Air pollution levels got so bad in Beijing on Saturday that people were staying inside their homes, and according to the New York Times, Twitter users were calling it "beyond belief", "terrifying" and (my favourite) "postapocalyptic".
The Air Quality Index (AQI) reading was reported by the U.S. Embassy @BeijingAir Twitter feed, which posts hourly, noting the dominant pollutant, the pollutant concentration (in μg/m³, or microgram per cubic meter), the AQI value, and then a description of the AQI category. Since January 2nd, except for a few brief respites of "Moderate" air quality, the feed has been reporting at least "Unhealthy" levels of 'Fine Particulate Matter', with several long stretches of "Very Unhealthy" and "Hazardous" levels.
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Conditions got even worse going into the weekend, as the feed consistently reported "Hazardous" air quality starting Thursday afternoon, and went "Beyond Index" on Saturday afternoon, peaking at an AQI value of 755 at 8pm! Comments on the twitter feed ranged from disbelief and questions about typos, to "We've gone beyond crazy bad" — in reference to a 2010 post on the feed that called a value of just over the AQI limit of 500 "Crazy Bad" (a post that was subsequently deleted, I might add).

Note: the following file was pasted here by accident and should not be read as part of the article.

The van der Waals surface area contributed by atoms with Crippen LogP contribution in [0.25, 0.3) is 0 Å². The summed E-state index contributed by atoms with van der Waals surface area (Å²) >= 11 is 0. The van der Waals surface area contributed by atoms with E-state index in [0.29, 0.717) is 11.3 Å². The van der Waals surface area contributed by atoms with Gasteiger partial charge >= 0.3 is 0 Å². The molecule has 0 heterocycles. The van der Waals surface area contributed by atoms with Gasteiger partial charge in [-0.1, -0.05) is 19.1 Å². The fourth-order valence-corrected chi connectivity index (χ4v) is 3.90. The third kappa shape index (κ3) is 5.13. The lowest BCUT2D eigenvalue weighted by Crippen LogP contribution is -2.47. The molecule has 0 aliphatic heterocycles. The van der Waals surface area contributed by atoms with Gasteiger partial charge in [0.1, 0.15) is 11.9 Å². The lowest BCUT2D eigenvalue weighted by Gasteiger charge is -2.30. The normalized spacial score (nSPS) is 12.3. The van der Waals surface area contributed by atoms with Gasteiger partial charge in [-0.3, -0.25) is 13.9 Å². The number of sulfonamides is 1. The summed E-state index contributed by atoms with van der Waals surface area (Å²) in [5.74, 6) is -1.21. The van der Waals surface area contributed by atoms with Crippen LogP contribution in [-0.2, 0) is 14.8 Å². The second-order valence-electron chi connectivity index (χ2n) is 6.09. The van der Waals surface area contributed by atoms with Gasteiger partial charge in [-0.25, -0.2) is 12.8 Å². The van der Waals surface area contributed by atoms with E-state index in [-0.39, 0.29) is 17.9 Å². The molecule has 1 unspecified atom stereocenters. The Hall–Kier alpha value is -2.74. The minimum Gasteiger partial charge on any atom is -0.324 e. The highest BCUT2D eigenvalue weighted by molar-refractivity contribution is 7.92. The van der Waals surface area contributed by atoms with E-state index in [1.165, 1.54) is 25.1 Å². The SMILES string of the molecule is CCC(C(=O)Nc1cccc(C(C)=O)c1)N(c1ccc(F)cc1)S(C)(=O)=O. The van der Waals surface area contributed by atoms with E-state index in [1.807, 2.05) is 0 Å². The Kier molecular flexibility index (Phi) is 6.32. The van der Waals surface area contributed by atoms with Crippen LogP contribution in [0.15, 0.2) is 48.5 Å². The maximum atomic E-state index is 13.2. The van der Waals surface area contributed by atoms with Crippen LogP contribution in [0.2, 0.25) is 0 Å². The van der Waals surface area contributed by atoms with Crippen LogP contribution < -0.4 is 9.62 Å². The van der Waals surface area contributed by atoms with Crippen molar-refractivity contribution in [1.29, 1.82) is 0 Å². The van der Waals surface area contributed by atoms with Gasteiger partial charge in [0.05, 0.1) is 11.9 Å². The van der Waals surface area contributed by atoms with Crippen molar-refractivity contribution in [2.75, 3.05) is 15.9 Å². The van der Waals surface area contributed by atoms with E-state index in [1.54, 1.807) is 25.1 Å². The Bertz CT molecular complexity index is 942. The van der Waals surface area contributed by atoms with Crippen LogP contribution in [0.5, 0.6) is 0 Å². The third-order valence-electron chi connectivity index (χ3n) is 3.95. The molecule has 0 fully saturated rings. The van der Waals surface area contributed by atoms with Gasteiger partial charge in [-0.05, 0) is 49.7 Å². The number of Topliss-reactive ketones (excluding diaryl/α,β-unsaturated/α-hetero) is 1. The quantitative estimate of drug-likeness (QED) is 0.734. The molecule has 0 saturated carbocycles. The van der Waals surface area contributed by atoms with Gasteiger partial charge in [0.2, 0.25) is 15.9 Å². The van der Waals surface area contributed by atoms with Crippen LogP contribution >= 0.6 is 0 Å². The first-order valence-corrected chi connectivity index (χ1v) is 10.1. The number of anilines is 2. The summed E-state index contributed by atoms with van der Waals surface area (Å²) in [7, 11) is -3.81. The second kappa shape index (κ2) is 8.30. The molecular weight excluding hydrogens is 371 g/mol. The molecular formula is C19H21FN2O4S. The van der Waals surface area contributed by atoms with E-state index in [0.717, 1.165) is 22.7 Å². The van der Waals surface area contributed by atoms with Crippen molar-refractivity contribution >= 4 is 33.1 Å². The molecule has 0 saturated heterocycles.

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Here in Ontario, fine particulate matter concentrations over 90 μg/m³ on a 3-hour running average rank as "Very Poor" on the province's Air Quality Index. When levels here reach that bad, it can send nearly anyone who is outside for an extended period of time to the emergency room.
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Taking a stroll in Beijing last Saturday afternoon — when pollution concentrations were likely well over 1000 μg/m³ when translated to Ontario's 3-hour running average — must have been like going on a walk through a burning building, where the only safe way to breath is by carrying around a heavy tank of air on your back!